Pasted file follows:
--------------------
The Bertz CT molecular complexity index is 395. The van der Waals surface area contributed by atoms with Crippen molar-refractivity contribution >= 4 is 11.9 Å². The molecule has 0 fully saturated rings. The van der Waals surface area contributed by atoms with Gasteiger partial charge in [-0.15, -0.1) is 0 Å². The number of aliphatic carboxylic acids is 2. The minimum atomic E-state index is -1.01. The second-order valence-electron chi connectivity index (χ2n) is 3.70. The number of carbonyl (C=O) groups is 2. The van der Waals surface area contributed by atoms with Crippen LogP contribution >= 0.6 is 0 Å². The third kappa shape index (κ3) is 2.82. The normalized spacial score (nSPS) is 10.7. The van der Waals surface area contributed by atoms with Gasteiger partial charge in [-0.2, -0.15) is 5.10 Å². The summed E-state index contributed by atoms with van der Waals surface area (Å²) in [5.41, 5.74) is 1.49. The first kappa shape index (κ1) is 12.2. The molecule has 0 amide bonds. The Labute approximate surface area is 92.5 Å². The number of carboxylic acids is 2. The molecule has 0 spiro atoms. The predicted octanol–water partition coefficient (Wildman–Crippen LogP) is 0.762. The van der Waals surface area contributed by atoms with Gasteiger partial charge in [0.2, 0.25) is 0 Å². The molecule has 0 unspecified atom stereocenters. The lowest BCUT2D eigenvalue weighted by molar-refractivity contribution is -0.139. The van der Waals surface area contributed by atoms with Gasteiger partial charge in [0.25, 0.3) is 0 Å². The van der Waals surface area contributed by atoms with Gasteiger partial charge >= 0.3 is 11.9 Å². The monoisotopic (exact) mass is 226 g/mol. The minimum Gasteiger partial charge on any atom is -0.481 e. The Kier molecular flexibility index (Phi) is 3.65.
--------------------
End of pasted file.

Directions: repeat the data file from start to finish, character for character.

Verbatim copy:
The Bertz CT molecular complexity index is 395. The van der Waals surface area contributed by atoms with Crippen molar-refractivity contribution >= 4 is 11.9 Å². The molecule has 0 fully saturated rings. The van der Waals surface area contributed by atoms with Gasteiger partial charge in [-0.15, -0.1) is 0 Å². The number of aliphatic carboxylic acids is 2. The minimum atomic E-state index is -1.01. The second-order valence-electron chi connectivity index (χ2n) is 3.70. The number of carbonyl (C=O) groups is 2. The van der Waals surface area contributed by atoms with Crippen LogP contribution >= 0.6 is 0 Å². The third kappa shape index (κ3) is 2.82. The normalized spacial score (nSPS) is 10.7. The van der Waals surface area contributed by atoms with Gasteiger partial charge in [-0.2, -0.15) is 5.10 Å². The summed E-state index contributed by atoms with van der Waals surface area (Å²) in [5.41, 5.74) is 1.49. The first kappa shape index (κ1) is 12.2. The molecule has 0 amide bonds. The Labute approximate surface area is 92.5 Å². The number of carboxylic acids is 2. The molecule has 0 spiro atoms. The predicted octanol–water partition coefficient (Wildman–Crippen LogP) is 0.762. The van der Waals surface area contributed by atoms with Gasteiger partial charge in [0.2, 0.25) is 0 Å². The molecule has 0 unspecified atom stereocenters. The lowest BCUT2D eigenvalue weighted by molar-refractivity contribution is -0.139. The van der Waals surface area contributed by atoms with Gasteiger partial charge in [0.25, 0.3) is 0 Å². The van der Waals surface area contributed by atoms with Gasteiger partial charge >= 0.3 is 11.9 Å². The monoisotopic (exact) mass is 226 g/mol. The minimum Gasteiger partial charge on any atom is -0.481 e. The Kier molecular flexibility index (Phi) is 3.65.